Libor rigging was commonplace across the banking industry before and after the financial crash, jurors for the trial of alleged rate fixer Tom Hayes will hear.
Hayes, a former UBS and Citigroup Japanese yen trader of Fleet, Hampshire, is the first defendant to face criminal charges over manipulation of Libor – the London interbank offered rate – the rate calculated to price an estimated $450tn (£292tn, €412tn) of financial products.
Outlining to jurors on Tuesday (27 May) what Hayes's defence would be, Mukul Chawla, prosecuting, told Southwark Crown Court the Serious Fraud Office possessed a cache of 82 hours of taped interviews with the defendant in which he appeared to admit to rigging Libor before later denying the charges.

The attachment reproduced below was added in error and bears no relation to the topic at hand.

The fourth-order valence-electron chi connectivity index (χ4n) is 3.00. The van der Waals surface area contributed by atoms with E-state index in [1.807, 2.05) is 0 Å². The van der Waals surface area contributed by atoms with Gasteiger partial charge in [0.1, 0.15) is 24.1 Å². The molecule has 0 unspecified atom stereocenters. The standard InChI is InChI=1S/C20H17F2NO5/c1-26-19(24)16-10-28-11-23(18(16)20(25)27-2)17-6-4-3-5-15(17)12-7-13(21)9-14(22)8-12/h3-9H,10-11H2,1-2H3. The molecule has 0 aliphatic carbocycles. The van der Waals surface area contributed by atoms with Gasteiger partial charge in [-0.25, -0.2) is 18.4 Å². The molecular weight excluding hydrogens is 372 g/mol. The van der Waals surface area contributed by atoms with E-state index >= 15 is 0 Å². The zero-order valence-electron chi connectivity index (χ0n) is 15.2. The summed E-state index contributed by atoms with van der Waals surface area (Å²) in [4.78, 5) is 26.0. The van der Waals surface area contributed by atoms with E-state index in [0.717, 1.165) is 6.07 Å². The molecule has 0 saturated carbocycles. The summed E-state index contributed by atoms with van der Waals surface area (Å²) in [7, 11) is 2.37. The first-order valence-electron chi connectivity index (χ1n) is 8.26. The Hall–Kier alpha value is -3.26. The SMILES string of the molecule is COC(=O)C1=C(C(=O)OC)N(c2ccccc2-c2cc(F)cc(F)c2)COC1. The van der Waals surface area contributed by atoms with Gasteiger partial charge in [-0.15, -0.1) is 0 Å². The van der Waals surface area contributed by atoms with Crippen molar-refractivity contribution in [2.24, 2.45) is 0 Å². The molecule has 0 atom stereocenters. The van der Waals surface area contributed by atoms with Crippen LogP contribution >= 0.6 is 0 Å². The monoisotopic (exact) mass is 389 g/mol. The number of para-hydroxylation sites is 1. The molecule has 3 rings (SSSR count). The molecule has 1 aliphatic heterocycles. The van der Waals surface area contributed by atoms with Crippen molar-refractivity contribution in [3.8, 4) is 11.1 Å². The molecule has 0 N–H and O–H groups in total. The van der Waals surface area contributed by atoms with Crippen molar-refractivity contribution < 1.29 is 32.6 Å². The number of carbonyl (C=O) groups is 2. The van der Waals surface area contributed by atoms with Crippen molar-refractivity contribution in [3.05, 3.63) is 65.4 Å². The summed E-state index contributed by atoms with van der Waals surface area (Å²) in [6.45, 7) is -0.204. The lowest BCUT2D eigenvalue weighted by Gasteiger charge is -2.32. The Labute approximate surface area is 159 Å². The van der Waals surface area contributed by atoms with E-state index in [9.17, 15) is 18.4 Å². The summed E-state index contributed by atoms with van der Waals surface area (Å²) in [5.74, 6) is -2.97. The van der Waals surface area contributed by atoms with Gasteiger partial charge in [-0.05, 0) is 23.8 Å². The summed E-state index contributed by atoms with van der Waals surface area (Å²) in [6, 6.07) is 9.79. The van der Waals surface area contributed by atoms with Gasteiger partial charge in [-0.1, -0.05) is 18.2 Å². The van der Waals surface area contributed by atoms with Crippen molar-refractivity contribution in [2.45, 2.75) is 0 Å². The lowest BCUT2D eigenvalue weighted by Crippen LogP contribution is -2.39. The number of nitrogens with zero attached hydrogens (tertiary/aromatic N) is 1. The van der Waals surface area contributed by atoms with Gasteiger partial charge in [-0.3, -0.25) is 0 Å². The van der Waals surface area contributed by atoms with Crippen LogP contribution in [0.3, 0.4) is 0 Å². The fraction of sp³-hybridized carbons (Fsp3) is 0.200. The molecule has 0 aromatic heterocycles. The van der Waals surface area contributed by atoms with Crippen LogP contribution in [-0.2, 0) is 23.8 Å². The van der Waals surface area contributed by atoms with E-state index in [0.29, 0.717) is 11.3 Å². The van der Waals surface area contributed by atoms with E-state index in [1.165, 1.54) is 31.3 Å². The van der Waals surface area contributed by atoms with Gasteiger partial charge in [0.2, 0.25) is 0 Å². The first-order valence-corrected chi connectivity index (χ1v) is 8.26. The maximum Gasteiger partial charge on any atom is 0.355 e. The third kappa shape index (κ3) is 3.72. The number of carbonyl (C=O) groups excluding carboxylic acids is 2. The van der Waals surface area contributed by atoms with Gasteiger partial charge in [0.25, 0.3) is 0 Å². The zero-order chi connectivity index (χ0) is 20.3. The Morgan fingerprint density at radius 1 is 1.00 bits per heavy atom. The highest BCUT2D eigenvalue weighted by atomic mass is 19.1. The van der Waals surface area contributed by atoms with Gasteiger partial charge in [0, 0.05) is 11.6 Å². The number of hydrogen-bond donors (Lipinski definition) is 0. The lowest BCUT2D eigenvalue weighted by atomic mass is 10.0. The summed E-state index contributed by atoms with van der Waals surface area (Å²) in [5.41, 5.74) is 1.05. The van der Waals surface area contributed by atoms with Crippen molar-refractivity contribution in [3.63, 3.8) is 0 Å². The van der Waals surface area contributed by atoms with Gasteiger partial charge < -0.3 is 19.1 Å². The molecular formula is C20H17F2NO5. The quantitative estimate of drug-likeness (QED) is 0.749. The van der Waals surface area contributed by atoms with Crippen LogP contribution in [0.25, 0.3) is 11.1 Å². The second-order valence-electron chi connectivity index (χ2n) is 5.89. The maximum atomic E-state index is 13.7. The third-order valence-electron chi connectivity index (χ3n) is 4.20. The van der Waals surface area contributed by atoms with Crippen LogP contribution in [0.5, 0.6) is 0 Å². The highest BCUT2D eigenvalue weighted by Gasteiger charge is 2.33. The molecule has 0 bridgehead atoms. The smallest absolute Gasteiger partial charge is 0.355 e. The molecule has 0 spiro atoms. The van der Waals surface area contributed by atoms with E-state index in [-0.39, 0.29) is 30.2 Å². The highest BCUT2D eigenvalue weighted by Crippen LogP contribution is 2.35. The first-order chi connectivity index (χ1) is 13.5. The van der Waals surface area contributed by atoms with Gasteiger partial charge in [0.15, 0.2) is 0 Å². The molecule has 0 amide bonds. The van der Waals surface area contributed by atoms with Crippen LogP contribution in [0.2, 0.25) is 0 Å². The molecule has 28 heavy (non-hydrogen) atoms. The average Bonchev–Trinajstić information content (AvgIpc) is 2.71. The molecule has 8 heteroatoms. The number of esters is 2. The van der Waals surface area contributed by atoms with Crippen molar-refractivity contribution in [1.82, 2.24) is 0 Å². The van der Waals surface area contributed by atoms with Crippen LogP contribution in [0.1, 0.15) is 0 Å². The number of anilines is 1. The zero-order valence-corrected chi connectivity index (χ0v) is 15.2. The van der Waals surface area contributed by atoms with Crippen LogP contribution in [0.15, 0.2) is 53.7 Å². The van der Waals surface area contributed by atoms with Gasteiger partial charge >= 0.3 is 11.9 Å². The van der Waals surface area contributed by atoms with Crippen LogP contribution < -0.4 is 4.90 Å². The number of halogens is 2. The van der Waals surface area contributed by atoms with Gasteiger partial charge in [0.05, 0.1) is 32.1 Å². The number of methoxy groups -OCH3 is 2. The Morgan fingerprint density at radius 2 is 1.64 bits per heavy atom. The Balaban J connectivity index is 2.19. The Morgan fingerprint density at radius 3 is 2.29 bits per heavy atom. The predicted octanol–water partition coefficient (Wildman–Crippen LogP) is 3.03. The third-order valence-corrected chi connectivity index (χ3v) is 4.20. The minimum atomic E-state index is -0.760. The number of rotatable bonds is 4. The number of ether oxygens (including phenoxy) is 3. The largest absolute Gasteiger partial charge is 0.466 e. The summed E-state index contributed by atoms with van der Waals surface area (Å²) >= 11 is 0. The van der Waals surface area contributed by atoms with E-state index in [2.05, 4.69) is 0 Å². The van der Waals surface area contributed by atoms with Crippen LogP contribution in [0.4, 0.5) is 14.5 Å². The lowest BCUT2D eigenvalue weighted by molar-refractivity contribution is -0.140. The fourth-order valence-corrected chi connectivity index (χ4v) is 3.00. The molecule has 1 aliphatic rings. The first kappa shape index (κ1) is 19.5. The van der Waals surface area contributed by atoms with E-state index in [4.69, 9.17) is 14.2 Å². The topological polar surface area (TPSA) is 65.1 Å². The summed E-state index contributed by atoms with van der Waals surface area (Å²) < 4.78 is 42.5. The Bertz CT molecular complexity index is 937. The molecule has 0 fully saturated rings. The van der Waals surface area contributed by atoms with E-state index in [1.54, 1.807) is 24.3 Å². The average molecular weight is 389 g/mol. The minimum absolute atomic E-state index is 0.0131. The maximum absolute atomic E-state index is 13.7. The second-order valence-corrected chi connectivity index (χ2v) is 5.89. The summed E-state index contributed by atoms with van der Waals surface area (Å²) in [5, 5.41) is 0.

Chawla also said the 35-year-old, who was arrested in June 2013 and pleaded not guilty to eight charges of conspiracy to defraud, would contend the practice of cooking the rates was widespread in the banking industry.
In total, 21 people from 16 banks face charges but it is Hayes who was described in court as the group's "ringleader" who was at the "epicentre" of the crime.
Jurors were told Hayes was driven to earn as much money as he possibly could and left Swiss banking giant UBS because he thought he deserved more than the £1.3m salary it was paying him. He eventually joined Citigroup where he was paid £3.5m.
"The point is you're greedy — you want every little bit of money you can possibly get," the prosecutor said.
The trial continues.